Shrek: the much loved, family favourite Dreamworks film plus Broadway and West End musical about a bad tempered ogre, a beautiful (well, sometimes) princess and a talking donkey. It just works!

Manchester Musical Youth’s production of this popular show is bright, colourful and hilarious.


The original film characters (even though they are animated) are huge acts to follow but everyone did a great job tonight.   I loved Adi Arora’s version of Shrek: he really captured Shrek’s bad humour and world-weary cynicism and his voice and accent were perfect. Just like the film, I found myself really rooting for this unlikely hero.

As in the professional musical, it is Lord Farquaad who gets the majority of laughs and Harry Warburton knew exactly how to maximise each comedy moment (if you go to see it, watch him dismount his horse, it got one of the biggest laughs of the evening!) From the moment he made his entrance on the stage, he had the audience in the palm of his hand and shamelessly worked us!   I think there may have been a slight incident where there was a delay in the music starting and Harry coped with this in true professional style and wasn’t phased in the slightest.   My only tiny (no pun intended) criticism is that he did seem just a little bit too nice and the trademark Lord Farquaad arrogance wasn’t always visible but he really did steal the show on several occasions.

Donkey (voiced by Eddie Murphy in the film) has big hooves to fill. Tom Buls absolutely nailed the physical comedy of Donkey, together with his exuberance and excitement but at times I found him slightly sinister and shouty and a bit lacking in Donkey’s needy cuteness but he was extremely entertaining.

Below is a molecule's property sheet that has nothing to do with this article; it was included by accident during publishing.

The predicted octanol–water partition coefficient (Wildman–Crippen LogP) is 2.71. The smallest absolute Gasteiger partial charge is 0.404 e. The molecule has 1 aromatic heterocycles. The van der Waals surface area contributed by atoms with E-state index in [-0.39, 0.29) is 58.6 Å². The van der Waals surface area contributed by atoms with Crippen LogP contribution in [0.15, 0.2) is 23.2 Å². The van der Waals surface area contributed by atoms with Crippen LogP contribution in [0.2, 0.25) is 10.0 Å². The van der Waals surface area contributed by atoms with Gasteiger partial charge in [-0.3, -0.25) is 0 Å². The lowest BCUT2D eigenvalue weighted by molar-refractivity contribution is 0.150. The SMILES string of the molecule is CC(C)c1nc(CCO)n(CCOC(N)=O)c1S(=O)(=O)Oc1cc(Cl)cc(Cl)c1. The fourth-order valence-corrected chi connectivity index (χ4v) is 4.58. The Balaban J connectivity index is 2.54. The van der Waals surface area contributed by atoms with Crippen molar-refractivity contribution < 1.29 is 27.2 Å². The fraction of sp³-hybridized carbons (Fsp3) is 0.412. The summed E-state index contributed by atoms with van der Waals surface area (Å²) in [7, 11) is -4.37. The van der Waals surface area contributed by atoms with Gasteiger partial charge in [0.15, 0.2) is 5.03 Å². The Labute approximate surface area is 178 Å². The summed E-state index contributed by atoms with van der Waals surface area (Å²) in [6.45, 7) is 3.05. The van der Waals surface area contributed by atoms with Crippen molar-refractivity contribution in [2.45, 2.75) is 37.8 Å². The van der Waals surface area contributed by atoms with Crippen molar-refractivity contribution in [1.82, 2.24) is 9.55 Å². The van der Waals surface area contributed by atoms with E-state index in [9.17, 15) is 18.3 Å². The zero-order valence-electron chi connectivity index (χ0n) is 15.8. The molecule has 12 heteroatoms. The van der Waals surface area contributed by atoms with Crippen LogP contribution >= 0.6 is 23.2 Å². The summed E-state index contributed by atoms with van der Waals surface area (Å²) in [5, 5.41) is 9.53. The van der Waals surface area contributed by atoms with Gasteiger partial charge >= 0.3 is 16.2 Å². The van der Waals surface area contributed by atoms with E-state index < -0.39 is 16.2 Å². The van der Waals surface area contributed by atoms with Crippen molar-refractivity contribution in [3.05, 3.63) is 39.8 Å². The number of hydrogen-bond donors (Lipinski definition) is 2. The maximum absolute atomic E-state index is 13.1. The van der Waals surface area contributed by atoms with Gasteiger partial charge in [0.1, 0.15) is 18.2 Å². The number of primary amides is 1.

Princess Fiona was brilliantly played by Molly Lees (although there were also two younger versions of Fiona – Malaya Fenemore and Ellie Di Sora – who also did a wonderful job). Molly captured the character excellently:   she played the comedy very well – and also the tantrums!   The song ‘I Think I Got You Beat’ was superbly performed by her and Adi Arora.

Just like the professional version of the musical, the Dragon (Lula Carr) had an outstanding, powerful voice (and a gorgeous dress!) and Lula also portrayed the strong attitude of our fire breathing friend.   I loved the prop of the Dragon’s head – she has beautiful eyelashes!

A star in the making is Adali Strayer who was the voice of The Gingerbread Man – she has attitude and talent oozing out of her and she was a fabulous voice for ‘Gingy’.   My personal preference would have been for her not to be visible in the ‘Muffin Man’ scene though, as I think it would have made it even more funny.

I absolutely loved the nursery rhyme characters – particularly the three little pigs (Sarah Ali, Amelie Valentine and Zaya Purevsuren) who nearly stole the show right at the beginning and also, Pinocchio (John Richmond) whose anguished shrieking had me in stitches.

As always, I really enjoyed the ensemble songs which are without doubt the trademark strength of MMY productions and the finale of “I’m a Believer” certainly delivered and ended the show on a huge, happy high.

The costumes were all made by the mother of one of the cast and my goodness, she has done a fantastic job – they are colourful and authentic.  

The choreography was excellent and well executed by all the cast, particularly Donkey - who can really shake it!

The set was not elaborate but did what it needed to and I did like the use of the trees which was imaginative and interesting.

You don’t have long to enjoy this fairy tale which will vanish in a puff of smoke after Saturday 1st June so get down to Duloc (aka Hulme) and witness a little bit of happy ever after!

Reviewer: Nicky Lambert

Reviewed: 31st May 2019

North West End Star Rating: ★★★★